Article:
Deep dive by @JeffreyASachs into the anti-CRT bills and how — regardless of whether you agree with their core concerns — the legislative language could prevent teaching even basic history and concepts arcdigital.media/p/laws-aimed-a…
One thing I appreciate about @JeffreyASachs approach to this story is acknowledging that both A) there is a partisan political effort going on that's deliberately lumping a lot of stuff together under "CRT" and B) there IS an actual change here that people are reacting to.
Because "CRT" is deliberately used as a vague catch-all term to categorize and then demonize things its critics don't like, you get a muddled debate where elites are arguing 1970s academic texts and long-running philosophy debates and average people about something else.
Read 6 tweets
24 Jun
Biden says bipartisan infrastructure deal has to be paired with D-only reconciliation bill.

"If this is the only thing that comes to me I'm not signing. It's in tandem."

Asked about Pelosi plan to hold first bill in House until second bill arrives, says he supports it.
Biden and D leaders are quite clear heading into the bipartisan deal that it's all contingent on a reconciliation bill passing with other D priorities. R's are approving this deal knowing that's Biden's publicly stated plan. So are Manchin and Sinema.
Doesn't mean it's going to work! But everyone is going in with clear eyes here.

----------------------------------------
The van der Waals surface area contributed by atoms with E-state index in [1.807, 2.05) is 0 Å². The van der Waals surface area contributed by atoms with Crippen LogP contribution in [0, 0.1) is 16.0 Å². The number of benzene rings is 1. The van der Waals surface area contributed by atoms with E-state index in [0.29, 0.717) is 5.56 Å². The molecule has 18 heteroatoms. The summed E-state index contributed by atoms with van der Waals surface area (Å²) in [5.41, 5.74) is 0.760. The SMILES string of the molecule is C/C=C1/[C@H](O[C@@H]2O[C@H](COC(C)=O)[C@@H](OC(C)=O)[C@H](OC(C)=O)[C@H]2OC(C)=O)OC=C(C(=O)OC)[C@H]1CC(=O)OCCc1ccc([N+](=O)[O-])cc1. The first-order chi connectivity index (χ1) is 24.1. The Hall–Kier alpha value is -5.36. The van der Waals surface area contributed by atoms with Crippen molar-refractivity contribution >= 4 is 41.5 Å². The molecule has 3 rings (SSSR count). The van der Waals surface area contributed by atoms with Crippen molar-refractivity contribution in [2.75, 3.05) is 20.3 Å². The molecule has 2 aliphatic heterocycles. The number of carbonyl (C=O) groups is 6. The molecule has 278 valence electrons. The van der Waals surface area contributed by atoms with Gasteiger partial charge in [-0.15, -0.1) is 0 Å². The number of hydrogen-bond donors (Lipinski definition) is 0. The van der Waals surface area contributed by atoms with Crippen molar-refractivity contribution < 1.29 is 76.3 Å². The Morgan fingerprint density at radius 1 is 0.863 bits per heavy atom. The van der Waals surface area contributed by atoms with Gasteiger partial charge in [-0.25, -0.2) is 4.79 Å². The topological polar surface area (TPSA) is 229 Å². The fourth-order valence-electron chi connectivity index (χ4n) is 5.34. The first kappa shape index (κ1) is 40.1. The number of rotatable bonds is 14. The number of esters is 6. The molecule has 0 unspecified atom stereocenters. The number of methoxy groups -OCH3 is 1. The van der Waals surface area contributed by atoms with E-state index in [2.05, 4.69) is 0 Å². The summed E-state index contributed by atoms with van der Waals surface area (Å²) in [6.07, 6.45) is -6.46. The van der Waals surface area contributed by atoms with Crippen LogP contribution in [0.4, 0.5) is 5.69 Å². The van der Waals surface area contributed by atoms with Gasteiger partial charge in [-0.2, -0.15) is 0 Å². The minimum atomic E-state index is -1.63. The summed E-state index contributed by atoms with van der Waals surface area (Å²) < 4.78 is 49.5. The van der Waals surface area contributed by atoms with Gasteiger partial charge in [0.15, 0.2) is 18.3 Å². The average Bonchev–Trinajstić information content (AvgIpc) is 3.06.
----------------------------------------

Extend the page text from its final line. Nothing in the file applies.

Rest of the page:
Read 4 tweets
22 Jun
Politicians and federal nominees have been dragged down by all-white club scandals for decades and decades, it's not like there wasn't fair warning or this is some new 2020s social standard washingtonpost.com/politics/senat…
Read 4 tweets
17 Jun
The Manchin voting rights bill is what a real negotiation between Manchin and voting rights advocates looks like, which is why the latter sound encouraged. But there's not even the beginning of a constituency in the GOP to work on this. It's a virtually 100% internal D debate.
This isn't like other issues, where there's a GOP version of how to approach it and a D one and maybe they can find some overlap. They just fundamentally are not working on the same issue here. Outside Murkowski, almost no interest in making significant federal changes, period.
In other words, the only q that matters: Are Manchin (and other Ds) willing to change the rules to pass a D-only bill on voting rights? No indication his position is budging there. If it does, this is what a deal looks like. If not, it's just an interesting thought experiment.
Read 4 tweets
7 May
Trump lost and R's lost the Senate, yet R's near-universally conclude they need him. Why? They're not wrong exactly. Trump's leverage isn't so much his ability to grow the GOP, it's that he could *destroy* them if he wanted and not think twice about doing so. It always has been.
Graham is correct that Trump brings millions of people to the GOP who are loyal to him and him alone. He also repels millions more. What Graham is hinting at, but not saying is that Trump -- unique among R leaders -- is willing to tell his voters to stay home or go third party.
Trump's lack of loyalty to the GOP has been one of his biggest strengths since the start. Many in the party would have loved to expel him in 2015 when they feared he hurt the brand. But he was threatening to run as an Independent -- and they believed him. nbcnews.com/politics/2016-…
Read 5 tweets